A daytime excursion in the quiet tuned cabin of the Buick Enclave should include a visit to America’s first museum, the Charleston Museum. Located at 360 Meeting Street, the museum preserves the history and culture of Charleston.

Plan a day excursion to downtown Charleston in the Buick Enclave and visit the Aquarium, or take a ride to Fort Sumter. The South Carolina Aquarium is located at 100 Aquarium Wharf on the Charleston Harbor and a great place to learn about sharks, river otters, and the Sea Turtle Rescue Program. The Aquarium is a perfect site to take photographs of the Arthur Ravenel, Jr. Bridge and Patriots Point. The Arthur Ravenel Jr. Bridge towers above the Charleston skyline with a pedestrian and bicycle lane. Additional daytime excursions could include a visit to Magnolia Plantation and Gardens, Charlestowne Landing, Middleton Place, Boone Hall, Irvin House Vineyards, the Charleston Tea Plantation and so much more.

Like Charleston, the Buick Enclave stands up to the challenge of a luxurious crossover. Delivering a ride that is poised and polished, it exemplifies an elegant, classic car. The Buick Enclave is one sweet automobile to drive. It could easily become a new form of hospitality for Charleston, the new breed of Southern Belles and everyone who appreciates the finer things in life.

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Barbie Perkins-Cooper is a freelance writer who loves the journey and exploration of travel and health. She works full-time as an editorial photojournalist and has published numerous articles and photographs for regional, health and beauty and travel publications including the Travel Channel. Barbie resides in Charleston, South Carolina with her husband, Phil and three precious pups. She is the author of Condition of Limbo and Career Diary of a Photographer. Visit her website www.barbieperkinscooper.com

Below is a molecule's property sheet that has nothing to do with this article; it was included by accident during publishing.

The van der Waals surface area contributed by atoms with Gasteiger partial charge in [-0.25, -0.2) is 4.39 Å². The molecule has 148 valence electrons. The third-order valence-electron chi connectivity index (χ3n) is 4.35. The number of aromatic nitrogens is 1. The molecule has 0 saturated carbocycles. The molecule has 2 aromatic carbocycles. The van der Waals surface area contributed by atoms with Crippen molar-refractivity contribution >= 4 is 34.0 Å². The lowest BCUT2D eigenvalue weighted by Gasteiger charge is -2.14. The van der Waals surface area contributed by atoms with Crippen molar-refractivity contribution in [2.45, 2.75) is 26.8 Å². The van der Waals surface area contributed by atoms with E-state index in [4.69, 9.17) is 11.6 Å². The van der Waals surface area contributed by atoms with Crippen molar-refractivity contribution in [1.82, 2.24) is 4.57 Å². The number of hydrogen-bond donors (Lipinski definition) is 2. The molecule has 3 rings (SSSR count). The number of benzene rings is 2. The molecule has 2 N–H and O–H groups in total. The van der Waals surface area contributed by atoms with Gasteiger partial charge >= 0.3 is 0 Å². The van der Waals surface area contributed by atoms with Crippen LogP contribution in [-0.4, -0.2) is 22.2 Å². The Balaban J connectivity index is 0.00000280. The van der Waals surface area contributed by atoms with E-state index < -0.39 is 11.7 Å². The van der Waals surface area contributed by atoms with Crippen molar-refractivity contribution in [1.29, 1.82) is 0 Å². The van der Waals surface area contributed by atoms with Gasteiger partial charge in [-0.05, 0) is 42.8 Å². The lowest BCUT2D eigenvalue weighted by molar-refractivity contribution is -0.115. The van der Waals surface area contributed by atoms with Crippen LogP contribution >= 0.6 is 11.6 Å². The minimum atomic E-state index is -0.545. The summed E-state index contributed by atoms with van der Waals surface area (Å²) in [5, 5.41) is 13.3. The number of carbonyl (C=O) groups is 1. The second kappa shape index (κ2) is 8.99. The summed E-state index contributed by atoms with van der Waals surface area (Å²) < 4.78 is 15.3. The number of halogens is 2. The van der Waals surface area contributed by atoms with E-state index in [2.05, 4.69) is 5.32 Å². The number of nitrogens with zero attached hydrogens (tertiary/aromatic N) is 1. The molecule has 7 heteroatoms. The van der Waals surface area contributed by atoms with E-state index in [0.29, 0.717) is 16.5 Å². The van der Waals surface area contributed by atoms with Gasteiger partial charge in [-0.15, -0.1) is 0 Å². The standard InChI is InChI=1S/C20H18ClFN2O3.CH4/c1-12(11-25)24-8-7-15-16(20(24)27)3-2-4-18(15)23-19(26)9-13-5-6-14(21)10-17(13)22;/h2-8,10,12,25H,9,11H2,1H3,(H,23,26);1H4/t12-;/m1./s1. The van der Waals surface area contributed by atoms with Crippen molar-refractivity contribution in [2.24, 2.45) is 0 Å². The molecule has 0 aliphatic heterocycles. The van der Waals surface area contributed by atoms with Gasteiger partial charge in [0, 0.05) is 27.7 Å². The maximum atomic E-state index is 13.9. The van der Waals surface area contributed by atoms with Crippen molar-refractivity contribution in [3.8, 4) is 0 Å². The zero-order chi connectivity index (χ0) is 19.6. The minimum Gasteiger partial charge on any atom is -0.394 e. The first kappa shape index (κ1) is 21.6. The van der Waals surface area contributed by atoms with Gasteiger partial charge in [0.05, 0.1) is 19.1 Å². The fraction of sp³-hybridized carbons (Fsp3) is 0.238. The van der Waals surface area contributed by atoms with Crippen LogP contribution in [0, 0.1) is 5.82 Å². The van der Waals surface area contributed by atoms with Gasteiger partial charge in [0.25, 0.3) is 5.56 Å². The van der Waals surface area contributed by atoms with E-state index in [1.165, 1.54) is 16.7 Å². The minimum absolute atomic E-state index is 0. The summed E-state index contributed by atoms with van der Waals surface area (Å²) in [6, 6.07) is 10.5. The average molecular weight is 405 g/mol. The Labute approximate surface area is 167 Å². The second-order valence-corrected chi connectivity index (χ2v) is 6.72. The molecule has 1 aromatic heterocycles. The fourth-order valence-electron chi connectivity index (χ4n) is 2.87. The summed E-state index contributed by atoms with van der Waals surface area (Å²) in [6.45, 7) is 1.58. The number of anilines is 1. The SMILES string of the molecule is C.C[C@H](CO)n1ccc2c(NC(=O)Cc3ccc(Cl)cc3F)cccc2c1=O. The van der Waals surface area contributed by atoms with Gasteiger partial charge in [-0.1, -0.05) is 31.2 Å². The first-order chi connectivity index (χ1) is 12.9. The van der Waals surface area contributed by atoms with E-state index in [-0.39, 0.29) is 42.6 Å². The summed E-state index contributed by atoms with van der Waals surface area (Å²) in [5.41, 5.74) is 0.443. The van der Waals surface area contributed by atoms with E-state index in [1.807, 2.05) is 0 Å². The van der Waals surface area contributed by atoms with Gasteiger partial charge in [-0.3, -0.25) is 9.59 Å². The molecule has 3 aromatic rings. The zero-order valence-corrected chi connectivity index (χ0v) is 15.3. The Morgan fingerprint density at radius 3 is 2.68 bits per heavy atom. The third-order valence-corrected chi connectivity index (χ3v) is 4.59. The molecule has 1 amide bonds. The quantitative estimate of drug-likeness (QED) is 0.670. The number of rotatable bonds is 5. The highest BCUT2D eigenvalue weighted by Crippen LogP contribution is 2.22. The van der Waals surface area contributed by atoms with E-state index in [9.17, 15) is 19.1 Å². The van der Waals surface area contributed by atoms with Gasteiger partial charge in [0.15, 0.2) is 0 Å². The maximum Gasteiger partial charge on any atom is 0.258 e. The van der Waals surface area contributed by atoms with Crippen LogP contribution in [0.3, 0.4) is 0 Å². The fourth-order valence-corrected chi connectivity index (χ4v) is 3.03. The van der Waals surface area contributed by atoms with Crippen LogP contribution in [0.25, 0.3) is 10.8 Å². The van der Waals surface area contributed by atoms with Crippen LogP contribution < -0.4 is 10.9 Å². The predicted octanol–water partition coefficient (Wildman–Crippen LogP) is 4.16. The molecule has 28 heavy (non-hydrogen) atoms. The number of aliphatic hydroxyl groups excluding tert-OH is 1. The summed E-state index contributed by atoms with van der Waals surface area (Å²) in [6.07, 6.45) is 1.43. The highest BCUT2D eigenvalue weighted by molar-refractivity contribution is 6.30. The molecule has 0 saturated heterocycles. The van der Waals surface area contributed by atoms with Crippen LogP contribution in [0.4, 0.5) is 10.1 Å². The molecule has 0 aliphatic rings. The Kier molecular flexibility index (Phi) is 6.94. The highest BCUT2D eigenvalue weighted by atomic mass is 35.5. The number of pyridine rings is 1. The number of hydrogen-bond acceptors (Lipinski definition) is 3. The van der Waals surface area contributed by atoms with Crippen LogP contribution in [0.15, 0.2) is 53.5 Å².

IF YOU GO:

Charleston Convention and Visitors Bureau, http://www.charlestoncvb.com/

Charleston Grill, http://www.charlestongrill.com

Charleston Museum, http://www.charlestonmuseum.org

Charleston Place Hotel, http://www.charlestonplace.com

Charlestowne Landing, http://www.charlestowne.org/

French Quarter Inn, http://www.fqicharleston.com/

Hominy Grill, http://hominygrill.com

John Rutledge House Inn, http://www.johnrutledgehouseinn.com/

Magnolia Plantation and Gardens, http://www.magnoliaplantation.com/

Market Pavilion Hotel, http://www.marketpavilion.com/

Peninsula Grill, http://www.peninsulagrill.com or http://www.coconutcakes.com

Planters Inn, http://www.plantersinn.com/

South Carolina Aquarium, http://www.scaquarium.org/

Spoleto Festival USA, http://www.spoletousa.org

cropped-arthur-ravenel-bridgeWentworth Mansion, http://www.wentworthmansion.com/

PARENT TO PARENT…CARE GIVING IN AMERICA


IMG_0620_editedHolidays of 1997

During the holidays of 1997, my life was extremely busy until a shocking reality forced me to readjust my schedule, to make time for a new, unsuspecting emergency when my father needed me the most, during his illness.  I was stepping into a new chapter of my life, green and naive of the responsibilities I would endure.  The roles of life were reversing, and before the Christmas holidays of 1997 ended, I learned about new duties while serving as the primary caregiver to my beloved, headstrong, and courageous father, Walter W. Perkins.